Would the time be better of spent writing a blog (and then doing what Guy Kawasaki did and put it out as a book), doing an excellent series of videos on YouTube which tell your story (great example of this here or here – what either of these stories be as compelling in book form?), or what about creating a world class webcast like what Spencer Burke did with TheOoze.tv or an excellent podcast?  If you are committed to writing, why not introduce your ideas to communities like TheOoze or Next-Wave

I like Rob Bell’s writing but if I was him and had to choose between writing and Nooma, I would choose Nooma. Also wouldn’t the time be better spent putting it into whatever made you think you should write about it.  I am not being flippant.  I remember the great line in Jim Collins’ book Built to Last where he talks about Lee Iacocca being distracted from running Chrysler because he was too busy being Lee Iacocca.

Finally, I know the church goes on and on about visionary leadership and visionary pastors and everyone including the pastors dog is a visionary (Maggi is visioning a piece of pizza as I type) but there have few game changing ideas that I have read in the last decade.  Most of it is regurgitated stuff and doesn’t need to see the light of day again.  Maybe the best use of our time would be coming up with some new ideas, instead of repackaging some old ones.

7 Comments

  1. Bill Kinnon says:

    Thanks for this, Jordon. I’m going to add a link to this in the body of my posToronto

    1. Jackie says:

      Now I can’t get the idea of you getting a blond wig and a sailboat out of my mind…disturbing…

  2. Bill Kinnon says:

    TextExpander expanded the t-period at the end of “post” as Toronto – and I missed it

  3. […] week I posted something by Bill Kinnon on writing — this week Jordon Cooper riffs on it. Both reminded me of something John August […]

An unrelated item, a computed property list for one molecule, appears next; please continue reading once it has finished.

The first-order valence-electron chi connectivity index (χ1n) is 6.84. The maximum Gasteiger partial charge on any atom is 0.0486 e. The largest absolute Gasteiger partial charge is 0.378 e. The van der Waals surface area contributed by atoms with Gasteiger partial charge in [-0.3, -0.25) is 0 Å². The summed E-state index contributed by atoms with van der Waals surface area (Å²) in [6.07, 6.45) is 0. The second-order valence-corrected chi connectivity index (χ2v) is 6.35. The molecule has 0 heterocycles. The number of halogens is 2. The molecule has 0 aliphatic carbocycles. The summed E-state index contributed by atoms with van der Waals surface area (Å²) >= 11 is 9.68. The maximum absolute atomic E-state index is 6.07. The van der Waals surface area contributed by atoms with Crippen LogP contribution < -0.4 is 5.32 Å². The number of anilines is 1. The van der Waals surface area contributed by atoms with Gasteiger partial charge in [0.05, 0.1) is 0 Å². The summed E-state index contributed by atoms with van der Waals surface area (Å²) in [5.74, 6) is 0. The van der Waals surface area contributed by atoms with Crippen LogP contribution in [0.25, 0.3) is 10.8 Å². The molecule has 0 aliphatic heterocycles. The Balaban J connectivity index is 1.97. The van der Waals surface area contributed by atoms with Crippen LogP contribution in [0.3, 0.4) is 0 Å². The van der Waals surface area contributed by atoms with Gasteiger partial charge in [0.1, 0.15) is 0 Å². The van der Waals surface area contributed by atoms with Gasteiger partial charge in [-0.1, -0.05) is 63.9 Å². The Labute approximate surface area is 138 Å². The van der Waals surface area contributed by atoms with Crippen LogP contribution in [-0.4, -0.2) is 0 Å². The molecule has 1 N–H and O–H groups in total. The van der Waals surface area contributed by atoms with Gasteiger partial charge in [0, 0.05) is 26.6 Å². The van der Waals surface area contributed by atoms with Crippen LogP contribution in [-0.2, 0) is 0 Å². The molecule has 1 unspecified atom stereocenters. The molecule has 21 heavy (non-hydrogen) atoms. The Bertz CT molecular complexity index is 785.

4. […] has a good post on writing which riffs off Bill Kinnon’s post on the same subject.  I have written one thing that comes […]

  5. Mark Pike says:

    Well said Jordan.

    I agree especially with your comment about what books I take the time to read. I read and buy much more selectively than I used to. I am a recovering used book store junkie. When I was in grad school if I saw a book for $1.50 I would buy it. Then I realized I was filling my library with poor books I would never get to reading.

    Your comment on sticking to what we do well is much needed. But the lure of interviews, conferences draws many away from the work and ministry of the church. Wasn’t part of the allure of Brian McLaren that here was a pastor with fresh ideas? Now he is no longer leading a church, leaving the pastorate for the author/conference circuit. The circuit must be more enticing than leading committees and calling on widows.

  6. Great food for thought here. The more I hear about writing books, the more I think, “Maybe not…” So many things to consider. Thanks for the frankness.